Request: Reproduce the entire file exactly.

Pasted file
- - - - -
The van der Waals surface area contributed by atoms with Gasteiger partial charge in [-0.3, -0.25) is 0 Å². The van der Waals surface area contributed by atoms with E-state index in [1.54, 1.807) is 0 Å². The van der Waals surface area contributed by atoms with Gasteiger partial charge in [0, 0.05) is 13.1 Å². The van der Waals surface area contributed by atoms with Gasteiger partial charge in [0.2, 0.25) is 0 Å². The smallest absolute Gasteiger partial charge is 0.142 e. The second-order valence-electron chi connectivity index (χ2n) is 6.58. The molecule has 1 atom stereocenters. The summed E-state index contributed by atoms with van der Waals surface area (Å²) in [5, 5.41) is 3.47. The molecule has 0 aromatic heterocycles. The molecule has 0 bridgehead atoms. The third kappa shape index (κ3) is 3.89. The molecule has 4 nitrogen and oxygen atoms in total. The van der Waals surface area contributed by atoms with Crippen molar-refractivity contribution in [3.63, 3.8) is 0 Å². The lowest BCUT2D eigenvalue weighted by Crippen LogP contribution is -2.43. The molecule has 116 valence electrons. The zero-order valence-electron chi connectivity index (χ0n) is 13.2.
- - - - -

The van der Waals surface area contributed by atoms with Gasteiger partial charge in [-0.3, -0.25) is 0 Å². The van der Waals surface area contributed by atoms with E-state index in [1.54, 1.807) is 0 Å². The van der Waals surface area contributed by atoms with Gasteiger partial charge in [0, 0.05) is 13.1 Å². The van der Waals surface area contributed by atoms with Gasteiger partial charge in [0.2, 0.25) is 0 Å². The smallest absolute Gasteiger partial charge is 0.142 e. The second-order valence-electron chi connectivity index (χ2n) is 6.58. The molecule has 1 atom stereocenters. The summed E-state index contributed by atoms with van der Waals surface area (Å²) in [5, 5.41) is 3.47. The molecule has 0 aromatic heterocycles. The molecule has 0 bridgehead atoms. The third kappa shape index (κ3) is 3.89. The molecule has 4 nitrogen and oxygen atoms in total. The van der Waals surface area contributed by atoms with Crippen molar-refractivity contribution in [3.63, 3.8) is 0 Å². The lowest BCUT2D eigenvalue weighted by Crippen LogP contribution is -2.43. The molecule has 116 valence electrons. The zero-order valence-electron chi connectivity index (χ0n) is 13.2.